Information security demand is far outpacing the supply of talented cybersecurity professionals—a result, in no small part, of an era where cyberthreats are more pervasive than ever. But the shortage of cybersecurity talent worldwide also creates another challenging issue: an industry that is not diverse and unwelcoming to a large portion of the workforce.
According to the “2017 Global Information Security Workforce Study: Women in Cybersecurity,” a PricewaterhouseCoopers (PwC) survey of over 19,000 information security professionals from 170 nations, women are vastly underrepresented in the cybersecurity industry, where a significant number face gender and pay discrimination.
The study found that on average, women comprised only 11 percent of the global cybersecurity workforce. This percentage was far lower in the Middle East (5 percent) and Europe (7 percent) and higher in North America (14 percent), which had the highest percentage of women cybersecurity professionals worldwide.
While the study did not go into specific regional factors, Sloane Menkes, principal of PwC’s Global Crisis Centre, noted that differences in these areas could be due to many variables, including “fewer challenges and barriers in the workforce and perhaps a less [significant] wage gap.”
Among all those surveyed globally, the majority (87 percent) of women cybersecurity professionals said they experienced unconscious discrimination, while just over half (53 percent) said they experienced an unexplained denial or delay in career advancement. Within North America, more women cybersecurity professionals in the United States (53 percent) said they experienced workplace discrimination based on their gender, ethnicity or cultural group than those in Mexico (44 percent) and Canada (39 percent).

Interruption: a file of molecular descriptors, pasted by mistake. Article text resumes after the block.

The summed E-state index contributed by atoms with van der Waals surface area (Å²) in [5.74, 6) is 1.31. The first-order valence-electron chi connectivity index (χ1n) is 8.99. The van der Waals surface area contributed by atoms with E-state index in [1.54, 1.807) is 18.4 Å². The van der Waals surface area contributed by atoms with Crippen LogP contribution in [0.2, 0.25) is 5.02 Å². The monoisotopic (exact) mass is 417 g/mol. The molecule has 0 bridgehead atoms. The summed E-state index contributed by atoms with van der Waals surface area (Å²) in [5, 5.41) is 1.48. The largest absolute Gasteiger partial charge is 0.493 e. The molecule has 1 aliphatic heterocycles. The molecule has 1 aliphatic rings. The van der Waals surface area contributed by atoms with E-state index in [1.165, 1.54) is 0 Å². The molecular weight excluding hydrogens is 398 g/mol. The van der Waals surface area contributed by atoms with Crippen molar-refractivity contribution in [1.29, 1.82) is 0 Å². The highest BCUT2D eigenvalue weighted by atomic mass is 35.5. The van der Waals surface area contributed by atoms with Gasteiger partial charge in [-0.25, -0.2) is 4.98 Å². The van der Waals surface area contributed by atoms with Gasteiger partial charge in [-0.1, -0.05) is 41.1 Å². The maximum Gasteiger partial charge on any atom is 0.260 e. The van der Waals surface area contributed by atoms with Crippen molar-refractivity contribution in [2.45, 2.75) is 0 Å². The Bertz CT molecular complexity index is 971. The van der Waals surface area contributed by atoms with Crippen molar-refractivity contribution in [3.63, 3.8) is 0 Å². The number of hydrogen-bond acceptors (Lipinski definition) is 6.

Menkes explained unconscious discrimination in terms of situations where organizations includes “not bringing women cybersecurity professionals into projects and [not providing] them with opportunities, for example, through mentorship or sponsorship.” Menkes noted that discrimination is also involved in organizations “generally missing opportunities to better integrate women” into their teams and culture.
She also stressed how important sponsorship and mentorship are to solving the gender disparity in the cybersecurity industry, pointing to study findings that concluded women cybersecurity professionals were more likely to feel valued in their organization when provided with mentorship, sponsorship or skills development programs.
Menkes knows about these benefits firsthand. She praised some “incredible role models and mentors” she had early on in her career for helping her advance and overcome the challenges of “frequently being the only woman in the room and trying harder to find the right time to insert my voice into the conversation without fear of being undervalued.”
But across all roles, women cybersecurity professionals are still paid less than men. While the salary gap narrowed from 2015 to 2017 for those cybersecurity professionals in director and executive roles to a 3 percent discrepancy between men and women, for nonmanagerial roles, the gap widened from 4 percent to 6 percent over the same period.
Calling pay disparity a challenging problem for professional women “across the board,” Menkes advised companies to help close this gap “by moving to transparent pay structures that are also based on merit and movement through the profession.”
Salary, however, was not the only gender gap the survey found. While more women cybersecurity professionals (51 percent) had graduate degrees than men (45 percent) across the globe, men were more likely to have bachelor’s degrees in computer and information sciences (48 percent to 42 percent) and engineering (22 percent to 14 percent).
This disparity may likely start to fade in the near future when more millennial women enter the workforce, Menkes said. She pointed to a study conducted by the Center for Cyber Safety and Education’s Global Information Security Workforce, which found that slightly over half of women under the age of 29 held a degree in computer science.
“I think that our millennial generation is inspiring me to have a very bright perspective on the future of women in cybersecurity in the workforce,” Menkes said. But she added that organizations with cybersecurity roles still need to take a proactive role in promoting gender diversity in the cybersecurity field. She also called on them to “look at the universities that have the highest percentages of women participating in [cybersecurity or related] program and recruit from these sources.”